Profitt Report: How to keep your home warm without cranking up your thermostat
Staying warm this time of year can be a struggle and our home furnaces are working overtime. Heating up your home makes up more than 40 percent of your utility bill according to the U.S. Department of Energy. Your furnace is still going to do the bulk of the work, but you can make its job easier by doing a few of these tricks.
“Many people have the round thermostats which aren't any good,” said Jeff Lee of Holland Heating and Cooling in Davison.
He said digital is the way to go if you’re looking to save more money on your utility costs this season.
“Also, it has a programmable function where you can actually lower the temperature while you're gone or while you're sleeping and then raise it back up when you're home,” Lee said.
Controlling the temperature like that can mean significant savings. For example, if you usually keep your home at 75 degrees and just drop it to 68 degrees, that’s 10 percent saved on your bill. Meaning, if your bill is $200, that’s $20 back in your pocket.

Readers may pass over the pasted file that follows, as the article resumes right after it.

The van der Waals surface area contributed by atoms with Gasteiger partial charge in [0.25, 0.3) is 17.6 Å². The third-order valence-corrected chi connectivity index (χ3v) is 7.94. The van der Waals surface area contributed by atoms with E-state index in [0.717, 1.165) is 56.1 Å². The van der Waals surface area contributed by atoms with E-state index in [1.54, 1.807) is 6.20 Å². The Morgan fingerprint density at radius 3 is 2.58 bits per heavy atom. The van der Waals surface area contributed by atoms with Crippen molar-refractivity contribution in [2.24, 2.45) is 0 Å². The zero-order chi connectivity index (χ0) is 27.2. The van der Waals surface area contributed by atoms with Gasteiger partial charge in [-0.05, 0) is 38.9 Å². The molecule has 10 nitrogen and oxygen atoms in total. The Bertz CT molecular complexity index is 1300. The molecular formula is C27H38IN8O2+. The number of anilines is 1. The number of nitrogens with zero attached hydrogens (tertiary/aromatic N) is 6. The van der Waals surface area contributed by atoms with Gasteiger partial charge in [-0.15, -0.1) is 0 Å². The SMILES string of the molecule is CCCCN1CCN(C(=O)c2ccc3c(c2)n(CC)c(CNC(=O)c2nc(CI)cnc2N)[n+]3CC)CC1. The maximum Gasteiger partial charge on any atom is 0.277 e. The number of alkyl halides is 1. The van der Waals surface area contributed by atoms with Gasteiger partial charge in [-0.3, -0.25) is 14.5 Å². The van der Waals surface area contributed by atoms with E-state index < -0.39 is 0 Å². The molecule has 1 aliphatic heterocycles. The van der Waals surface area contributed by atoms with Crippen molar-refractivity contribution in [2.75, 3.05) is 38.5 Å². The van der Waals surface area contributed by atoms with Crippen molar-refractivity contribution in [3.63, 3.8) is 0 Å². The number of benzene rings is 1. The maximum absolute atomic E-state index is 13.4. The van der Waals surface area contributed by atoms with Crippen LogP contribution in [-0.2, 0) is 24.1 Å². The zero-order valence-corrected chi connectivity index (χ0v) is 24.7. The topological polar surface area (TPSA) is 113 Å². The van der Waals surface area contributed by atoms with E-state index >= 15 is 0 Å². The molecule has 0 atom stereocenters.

“[Installing a digital thermostat is] a great do-it-yourself project for about $50, $60 or you can have it professionally installed for $129-159,” Lee said.
Next, a typical warm-weather tool has a winter setting as well: your ceiling fan.
“Normally you think that's ridiculous, you can't use a ceiling fan to stay warmer, but you can,” Lee said.
Check out the base of your fan, you’ll typically find a little switch.
“Which makes the fan spin in the opposite direction. What that does is it brings the heat off of the ceiling, back down to the floor level,” Lee said.
You could also wrap your windows in plastic, you’ll find kits for less than $15.
“Every house needs a little bit of fresh air allowed into it, you have to be careful whenever you're insulating, wrapping the windows anything like that, that you don't seal the house up to your own demise,” he said.
Lee suggests you keep the wrapping to the rooms you’re in majority of the time, such as the living room and kitchen.
Last, as icky as humidity can be in the summer, it’ll work to your favor in this cold.
“By adding something like… either a whole house humidifier or a portable humidifier to put humidity in the home in the winter time,” he said.
But why would we want more moisture in the air?
“Our skin evaporates moisture which helps us to feel cooler, the more moisture we put in the air, the less evaporation there is, the warmer we stay,” Lee said.
Smaller humidifiers are around $30, larger units are around $200. You could also have one installed on your furnace for $550-650.
The Profitt Report wants to hear from you - please send consumer questions and story ideas to ProfittReport@WSMH.com